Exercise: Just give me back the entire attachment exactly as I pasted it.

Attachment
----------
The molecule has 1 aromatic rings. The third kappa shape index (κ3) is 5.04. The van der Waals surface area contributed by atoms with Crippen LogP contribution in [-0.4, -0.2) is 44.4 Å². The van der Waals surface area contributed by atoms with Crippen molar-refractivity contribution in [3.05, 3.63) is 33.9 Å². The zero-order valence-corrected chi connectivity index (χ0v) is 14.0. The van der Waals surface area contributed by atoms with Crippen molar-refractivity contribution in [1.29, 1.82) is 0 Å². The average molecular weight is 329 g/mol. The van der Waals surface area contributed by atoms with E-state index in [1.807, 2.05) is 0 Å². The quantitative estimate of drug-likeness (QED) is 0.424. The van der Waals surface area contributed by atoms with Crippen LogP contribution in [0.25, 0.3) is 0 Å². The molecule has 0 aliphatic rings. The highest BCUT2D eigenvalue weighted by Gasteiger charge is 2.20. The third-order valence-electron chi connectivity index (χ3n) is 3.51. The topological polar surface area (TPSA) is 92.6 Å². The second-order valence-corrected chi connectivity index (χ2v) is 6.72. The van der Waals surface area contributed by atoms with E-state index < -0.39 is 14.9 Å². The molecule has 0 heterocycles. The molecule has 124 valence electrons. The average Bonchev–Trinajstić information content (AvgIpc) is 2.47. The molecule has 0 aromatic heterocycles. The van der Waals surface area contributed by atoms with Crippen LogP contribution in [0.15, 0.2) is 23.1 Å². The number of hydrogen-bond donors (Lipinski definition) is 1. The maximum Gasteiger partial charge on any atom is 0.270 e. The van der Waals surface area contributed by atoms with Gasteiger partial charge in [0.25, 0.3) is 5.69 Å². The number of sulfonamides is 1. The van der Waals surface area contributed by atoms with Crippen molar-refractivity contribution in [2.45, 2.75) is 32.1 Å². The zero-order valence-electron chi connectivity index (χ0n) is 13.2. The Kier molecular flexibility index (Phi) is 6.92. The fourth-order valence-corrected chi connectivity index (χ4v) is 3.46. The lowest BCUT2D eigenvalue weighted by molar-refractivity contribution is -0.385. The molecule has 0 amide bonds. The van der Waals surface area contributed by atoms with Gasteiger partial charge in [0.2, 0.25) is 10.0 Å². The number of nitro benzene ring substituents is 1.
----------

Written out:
The molecule has 1 aromatic rings. The third kappa shape index (κ3) is 5.04. The van der Waals surface area contributed by atoms with Crippen LogP contribution in [-0.4, -0.2) is 44.4 Å². The van der Waals surface area contributed by atoms with Crippen molar-refractivity contribution in [3.05, 3.63) is 33.9 Å². The zero-order valence-corrected chi connectivity index (χ0v) is 14.0. The van der Waals surface area contributed by atoms with Crippen molar-refractivity contribution in [1.29, 1.82) is 0 Å². The average molecular weight is 329 g/mol. The van der Waals surface area contributed by atoms with E-state index in [1.807, 2.05) is 0 Å². The quantitative estimate of drug-likeness (QED) is 0.424. The van der Waals surface area contributed by atoms with Crippen LogP contribution in [0.25, 0.3) is 0 Å². The molecule has 0 aliphatic rings. The highest BCUT2D eigenvalue weighted by Gasteiger charge is 2.20. The third-order valence-electron chi connectivity index (χ3n) is 3.51. The topological polar surface area (TPSA) is 92.6 Å². The second-order valence-corrected chi connectivity index (χ2v) is 6.72. The van der Waals surface area contributed by atoms with E-state index < -0.39 is 14.9 Å². The molecule has 0 heterocycles. The molecule has 124 valence electrons. The average Bonchev–Trinajstić information content (AvgIpc) is 2.47. The molecule has 0 aromatic heterocycles. The van der Waals surface area contributed by atoms with Crippen LogP contribution in [0.15, 0.2) is 23.1 Å². The number of hydrogen-bond donors (Lipinski definition) is 1. The maximum Gasteiger partial charge on any atom is 0.270 e. The van der Waals surface area contributed by atoms with Gasteiger partial charge in [0.25, 0.3) is 5.69 Å². The number of sulfonamides is 1. The van der Waals surface area contributed by atoms with Crippen molar-refractivity contribution in [2.45, 2.75) is 32.1 Å². The zero-order valence-electron chi connectivity index (χ0n) is 13.2. The Kier molecular flexibility index (Phi) is 6.92. The fourth-order valence-corrected chi connectivity index (χ4v) is 3.46. The lowest BCUT2D eigenvalue weighted by molar-refractivity contribution is -0.385. The molecule has 0 amide bonds. The van der Waals surface area contributed by atoms with Gasteiger partial charge in [0.2, 0.25) is 10.0 Å². The number of nitro benzene ring substituents is 1.